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Victim was flung 28 metres as a result of the collision

A Derbyshire man has been jailed for 20 months after admitting causing the death of a cyclist by driving without due care and attention. Conner Lynch hit Maxx Church near a set of lights at the junction of Abbey Street and Mercian Way in Derby on October 28 last year.

The Derby Telegraph reports that 18-year-old Church was hit so hard by Lynch’s Audi A3 that he was flung 28 metres. Derby Crown Court heard that Lynch had been driving at 45mph in a 30mph zone in dark and wet conditions.

Judge John Burgess said: “It is a well-known fact that the chances of a pedestrian or cyclist surviving a collision at 30mph are far greater than the chances of surviving a collision at 40mph.”

Lynch did not stop after the collision, but instead drove on for 350 metres, dragging the bike which was caught beneath the car.

He eventually pulled over in Woods Lane, removed the bike and left it propped up against a wall before setting off again. He parked the car in a dead-end and then handed himself into police 90 minutes after the collision. Church died in the Royal Derby Hospital the following day.

Judge Burgess described it as “a sad fact” that Church had been riding a bike with no brakes and no light, had not been wearing a helmet and had ridden through a red light. Maxx’s mum, Nikki, expressed similar sentiments, but said she struggled to understand Lynch’s behaviour following the incident.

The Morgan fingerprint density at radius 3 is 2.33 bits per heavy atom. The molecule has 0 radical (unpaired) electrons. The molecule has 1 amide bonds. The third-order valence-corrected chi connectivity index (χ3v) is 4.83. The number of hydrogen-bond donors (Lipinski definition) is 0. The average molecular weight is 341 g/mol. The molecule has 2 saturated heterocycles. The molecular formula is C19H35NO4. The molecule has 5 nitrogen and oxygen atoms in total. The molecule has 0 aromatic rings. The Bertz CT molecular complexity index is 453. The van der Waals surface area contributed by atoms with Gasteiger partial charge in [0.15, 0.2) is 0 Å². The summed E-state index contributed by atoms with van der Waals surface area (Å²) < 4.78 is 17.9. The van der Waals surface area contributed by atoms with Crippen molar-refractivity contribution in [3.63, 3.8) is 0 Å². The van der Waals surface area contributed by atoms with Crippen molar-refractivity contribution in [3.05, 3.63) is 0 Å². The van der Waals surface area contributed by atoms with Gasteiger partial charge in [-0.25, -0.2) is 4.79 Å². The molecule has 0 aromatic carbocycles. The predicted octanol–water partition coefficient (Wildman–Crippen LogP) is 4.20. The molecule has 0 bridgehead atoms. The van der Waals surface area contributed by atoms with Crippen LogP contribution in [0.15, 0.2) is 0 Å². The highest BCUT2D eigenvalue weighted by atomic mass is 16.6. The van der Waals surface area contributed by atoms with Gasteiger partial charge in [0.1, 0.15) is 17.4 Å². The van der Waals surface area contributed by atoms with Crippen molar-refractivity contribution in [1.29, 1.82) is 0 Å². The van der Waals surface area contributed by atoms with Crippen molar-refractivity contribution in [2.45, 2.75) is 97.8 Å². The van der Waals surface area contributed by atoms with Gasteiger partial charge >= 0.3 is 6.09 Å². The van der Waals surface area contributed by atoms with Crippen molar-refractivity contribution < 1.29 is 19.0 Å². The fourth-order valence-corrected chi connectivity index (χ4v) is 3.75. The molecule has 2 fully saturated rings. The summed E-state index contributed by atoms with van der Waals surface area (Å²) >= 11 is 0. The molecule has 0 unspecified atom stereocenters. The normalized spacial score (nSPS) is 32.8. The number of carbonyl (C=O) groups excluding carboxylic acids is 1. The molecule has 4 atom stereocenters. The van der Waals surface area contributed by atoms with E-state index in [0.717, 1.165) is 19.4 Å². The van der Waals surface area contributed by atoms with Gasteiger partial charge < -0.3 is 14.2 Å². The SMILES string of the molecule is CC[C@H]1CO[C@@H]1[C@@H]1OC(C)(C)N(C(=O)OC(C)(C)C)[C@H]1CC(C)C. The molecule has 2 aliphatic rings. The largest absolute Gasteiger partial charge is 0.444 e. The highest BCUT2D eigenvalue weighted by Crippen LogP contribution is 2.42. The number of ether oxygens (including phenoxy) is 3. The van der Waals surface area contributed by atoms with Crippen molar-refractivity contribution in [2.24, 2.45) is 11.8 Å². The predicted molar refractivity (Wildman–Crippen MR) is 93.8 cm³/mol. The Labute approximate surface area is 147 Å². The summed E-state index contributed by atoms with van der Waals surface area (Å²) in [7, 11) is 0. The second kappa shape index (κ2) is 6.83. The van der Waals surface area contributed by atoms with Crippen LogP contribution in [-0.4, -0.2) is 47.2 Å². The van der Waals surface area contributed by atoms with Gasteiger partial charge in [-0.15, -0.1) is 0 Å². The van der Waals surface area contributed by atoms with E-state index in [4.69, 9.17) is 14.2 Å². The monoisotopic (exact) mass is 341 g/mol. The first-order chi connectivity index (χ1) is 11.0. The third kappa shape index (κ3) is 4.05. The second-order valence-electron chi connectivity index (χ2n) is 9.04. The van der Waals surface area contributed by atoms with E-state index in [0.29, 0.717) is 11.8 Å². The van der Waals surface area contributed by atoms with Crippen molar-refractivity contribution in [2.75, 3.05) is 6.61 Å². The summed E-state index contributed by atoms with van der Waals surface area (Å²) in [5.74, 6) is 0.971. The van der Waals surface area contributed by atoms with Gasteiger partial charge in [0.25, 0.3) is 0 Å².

"He drove off and just left him there. I wouldn't even leave an animal in the road. I just don't understand that at all, and I never will.

“Maxx wasn't wearing a helmet and of course he should have been, but a car is a lethal weapon and he chose to put his foot down and speed. I don't know how anyone could carry on driving after that."

When claiming insurance, Lynch had given a false name and date of birth and said he had held a driving licence for nine or more years. Burgess felt that this too might have contributed to Lynch’s behaviour.

“This case arose because of what might initially have seemed, to those involved, as minor transgressions. It began when you, Conner Lynch, obtained cheap insurance for your car by pretending to be someone else and making yourself the named driver... the fact that you were aware your insurance was fraudulently obtained may well have had a bearing on your subsequent driving after the collision.”

Lynch admitted causing death by driving without due care and attention, dangerous driving and making a false statement to obtain insurance. As well as receiving a 20-month jail sentence, he was banned from driving for four years.

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